You’re supposed to bridge Hume’s gap, not dive into it

Hume’s gap, Hume’s law, Hume’s guillotine, the “is-ought” problem, the naturalistic fallacy–they’re all phrases for the same observation: That a moral prescription (an “ought” statement) cannot be derived from an empirical observation (an “is” statement) by itself. The gap that you ought to bridge, if you want other people to clearly see your reasoning and thus evaluate your claim more accurately, can be done with the use of an “if” statement, which will delineate a specific goal or intention and which provides the avenue for empirical investigation. Which, astute readers will note, I just did with that exact sentence: “You ought to bridge the is-ought divide if you want your moral reasoning to be understood clearly because the ‘if’ will provide a logical avenue of investigation.” We could do a poll and ask which argument is more convincing: “trees produce oxygen, I need oxygen to breathe, and if I want to breathe, I ought not to cut them all down” or “trees occur spontaneously in nature, nature is good, therefore trees are good” and thus shed some light on whether my premise is accurate.

Of course, even that formulation assumes “I want my moral reasoning to be understood clearly” and so it carries a few weaknesses: If I am a charlatan, my actual moral reasoning is likely related to my immediate material gain, but being a charlatan I’d want to convince you my moral reasoning is something else, in which case my argument falls apart–the charlatan doesn’t want their moral reasoning to be clear, so they have no incentive to bridge the is-ought divide and instead pretend you can make it from one side to the other with a judicious application of creative thinking.

And so we jump feet first into moral skepticism, the intellectual quagmire in which I have been stuck waist-deep for a few years. My arms are outstretched, if any theorists from other moral schools care to grasp them in a bid to free me from my prison. I invite you to heave-ho and extract me from this intellectual quicksand in the comments, though I suspect my colleague Marcus will likely try sabotage your efforts.

All of which was a rather long-winded introduction to one of the more stark demonstrations of the is-ought divide I’ve seen in trans-antagonistic arguments: Society hates trans people, transition “cures” gender dysphoria but marks us as “trans,” therefore we should (somehow) get rid of gender dysphoria without transitioning. I’m not the first trans feminist to see this proposed to them, either–here’s Zinnia Jones: (emphasis original)

[Read more…]

I still need Pride in 2017… but this year it’s complicated

Last year I continued my annual “Why I Need Pride” essay series on FreethoughtBlogs–it was one of the works I submitted as a writing sample when I first applied to FTB, an ongoing project that started in 2012. A lot has changed since last year and my approach of Edmonton’s Pride festival has changed accordingly.

My opinions have shifted quite drastically in that time, a process which excites me greatly, but a process which also forces me to confront my relationship to the things around me. Since last year, I’ve become increasingly disenchanted with representative democracy as a system of government. I ended up immersed in Robert Wolff’s In Defense of Anarchy, in which I walked away conceding his points about the tension between the moral autonomy of the individual and the authority of the state. The stock-fare response to the question, “is there any rational justification for the authority of the state?” is “the consent of the governed”–and yet, not a single neoliberal democracy has enjoyed even a basic majority consensus from its voters in decades, in some cases even centuries; to say nothing of how the minority by definition does not consent to the decisions of the majority. It seems to me that the governed have only “consented” if you’re willing to stretch the definition of consent on a rack for a few hours. (If you need convincing on this point, I might consider doing that in another post, just not here).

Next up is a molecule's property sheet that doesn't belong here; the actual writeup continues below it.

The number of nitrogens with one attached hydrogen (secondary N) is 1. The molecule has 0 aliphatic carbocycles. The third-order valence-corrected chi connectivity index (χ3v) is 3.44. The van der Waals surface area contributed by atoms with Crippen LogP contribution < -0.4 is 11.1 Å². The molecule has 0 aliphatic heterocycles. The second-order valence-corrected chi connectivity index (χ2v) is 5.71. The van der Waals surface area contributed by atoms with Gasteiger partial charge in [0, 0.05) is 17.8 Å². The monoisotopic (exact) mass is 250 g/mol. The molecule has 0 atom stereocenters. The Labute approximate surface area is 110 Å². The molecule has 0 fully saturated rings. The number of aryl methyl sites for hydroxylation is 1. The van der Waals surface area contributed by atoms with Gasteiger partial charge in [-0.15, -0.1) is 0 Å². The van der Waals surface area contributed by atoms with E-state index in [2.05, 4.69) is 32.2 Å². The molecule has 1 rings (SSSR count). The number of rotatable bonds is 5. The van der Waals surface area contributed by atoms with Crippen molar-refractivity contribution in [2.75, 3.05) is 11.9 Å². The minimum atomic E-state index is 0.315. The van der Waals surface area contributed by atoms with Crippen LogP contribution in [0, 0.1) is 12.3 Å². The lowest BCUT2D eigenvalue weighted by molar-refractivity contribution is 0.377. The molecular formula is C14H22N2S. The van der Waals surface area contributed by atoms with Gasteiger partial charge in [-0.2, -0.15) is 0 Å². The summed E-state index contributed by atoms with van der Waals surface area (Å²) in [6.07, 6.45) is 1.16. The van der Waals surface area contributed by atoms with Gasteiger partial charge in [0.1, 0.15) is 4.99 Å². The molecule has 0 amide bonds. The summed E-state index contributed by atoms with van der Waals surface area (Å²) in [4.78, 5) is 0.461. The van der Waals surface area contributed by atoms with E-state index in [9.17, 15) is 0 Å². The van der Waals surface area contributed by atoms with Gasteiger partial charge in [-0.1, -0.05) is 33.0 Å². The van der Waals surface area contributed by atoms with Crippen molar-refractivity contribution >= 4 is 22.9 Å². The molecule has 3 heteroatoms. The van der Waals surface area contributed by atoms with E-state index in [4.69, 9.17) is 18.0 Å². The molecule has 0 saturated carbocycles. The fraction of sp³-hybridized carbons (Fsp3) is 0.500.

From there the actions of law enforcement in our various democracies starts to be painted in a much less favourable light. I went down the rabbithole that was the prosecution of Canada’s anarchist organizers during the G20 protests–a mass arrest in which some ~1,100 Canadians were indiscriminately rounded up in Toronto at the 2010 G20 Summit. Following this, organizers from various networks found themselves in court over conspiracy to commit mischief charges because some of the protesters damaged property. The Crown’s argument was that the organizers ought to have plausibly known that some of the people were going to damage property because they had expressed frustration during (what were supposed to be private) meetings, and so they were party to the crime. This “evidence” was acquired through surveillance and police infiltration of activist groups.

[Read more…]

Dear Donna Trimble: “Catholic educator” is an oxymoron

Is it time for Catholic propagandists to be ejected from our allegedly public school system? I think so, but Donna Trimble thinks Catholic doctrine is “under attack” because the Alberta Teachers’ Association voted to back employees who teach actual facts in their curriculum.

Yes, we needed a union vote to guarantee that, apparently.

The Alberta Teachers’ Association (ATA) has voted that Catholic educators should have the autonomy to choose lessons that are in contradiction to the Catholic doctrine upon which their schools exist.

Translation: Teachers, even if employed by the Catholic school board, can teach facts without penalty.

The primary curriculum supplement for which this vote was likely conceived, was mentioned in a recent Edmonton Sun article: “In particular, there have been concerns about teachers being discouraged from using the Professionals Respecting and supporting Individual Sexual Minorities (PRISM) toolkit that has been developed for teachers to talk about sexual and gender diversity in the classroom.”